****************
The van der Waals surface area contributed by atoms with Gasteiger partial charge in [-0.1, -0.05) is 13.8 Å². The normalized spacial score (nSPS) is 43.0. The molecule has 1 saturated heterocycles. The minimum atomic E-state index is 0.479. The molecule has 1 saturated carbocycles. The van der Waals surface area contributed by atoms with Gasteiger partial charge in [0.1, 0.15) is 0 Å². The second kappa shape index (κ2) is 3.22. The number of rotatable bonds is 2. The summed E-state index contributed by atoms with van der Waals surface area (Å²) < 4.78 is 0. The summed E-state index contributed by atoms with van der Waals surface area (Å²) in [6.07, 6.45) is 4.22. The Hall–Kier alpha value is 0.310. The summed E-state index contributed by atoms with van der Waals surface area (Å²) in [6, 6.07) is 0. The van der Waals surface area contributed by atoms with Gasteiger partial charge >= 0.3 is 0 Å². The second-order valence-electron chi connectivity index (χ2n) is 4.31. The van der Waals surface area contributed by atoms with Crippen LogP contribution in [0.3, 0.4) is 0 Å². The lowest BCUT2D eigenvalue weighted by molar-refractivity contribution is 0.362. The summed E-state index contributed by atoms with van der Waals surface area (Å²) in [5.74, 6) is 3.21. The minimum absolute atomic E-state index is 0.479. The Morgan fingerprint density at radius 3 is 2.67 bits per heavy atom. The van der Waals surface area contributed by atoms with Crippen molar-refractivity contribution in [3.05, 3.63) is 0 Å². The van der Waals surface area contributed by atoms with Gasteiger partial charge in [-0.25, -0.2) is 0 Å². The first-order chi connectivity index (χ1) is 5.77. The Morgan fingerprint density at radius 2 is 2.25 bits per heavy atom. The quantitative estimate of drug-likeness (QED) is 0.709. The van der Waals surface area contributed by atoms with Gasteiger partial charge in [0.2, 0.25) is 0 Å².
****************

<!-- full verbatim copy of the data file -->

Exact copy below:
The van der Waals surface area contributed by atoms with Gasteiger partial charge in [-0.1, -0.05) is 13.8 Å². The normalized spacial score (nSPS) is 43.0. The molecule has 1 saturated heterocycles. The minimum atomic E-state index is 0.479. The molecule has 1 saturated carbocycles. The van der Waals surface area contributed by atoms with Gasteiger partial charge in [0.1, 0.15) is 0 Å². The second kappa shape index (κ2) is 3.22. The number of rotatable bonds is 2. The summed E-state index contributed by atoms with van der Waals surface area (Å²) < 4.78 is 0. The summed E-state index contributed by atoms with van der Waals surface area (Å²) in [6.07, 6.45) is 4.22. The Hall–Kier alpha value is 0.310. The summed E-state index contributed by atoms with van der Waals surface area (Å²) in [6, 6.07) is 0. The van der Waals surface area contributed by atoms with Gasteiger partial charge >= 0.3 is 0 Å². The second-order valence-electron chi connectivity index (χ2n) is 4.31. The van der Waals surface area contributed by atoms with Crippen LogP contribution in [0.3, 0.4) is 0 Å². The lowest BCUT2D eigenvalue weighted by molar-refractivity contribution is 0.362. The summed E-state index contributed by atoms with van der Waals surface area (Å²) in [5.74, 6) is 3.21. The minimum absolute atomic E-state index is 0.479. The Morgan fingerprint density at radius 3 is 2.67 bits per heavy atom. The van der Waals surface area contributed by atoms with Crippen molar-refractivity contribution in [3.05, 3.63) is 0 Å². The van der Waals surface area contributed by atoms with Gasteiger partial charge in [-0.25, -0.2) is 0 Å². The first-order chi connectivity index (χ1) is 5.77. The Morgan fingerprint density at radius 2 is 2.25 bits per heavy atom. The quantitative estimate of drug-likeness (QED) is 0.709. The van der Waals surface area contributed by atoms with Gasteiger partial charge in [0.2, 0.25) is 0 Å².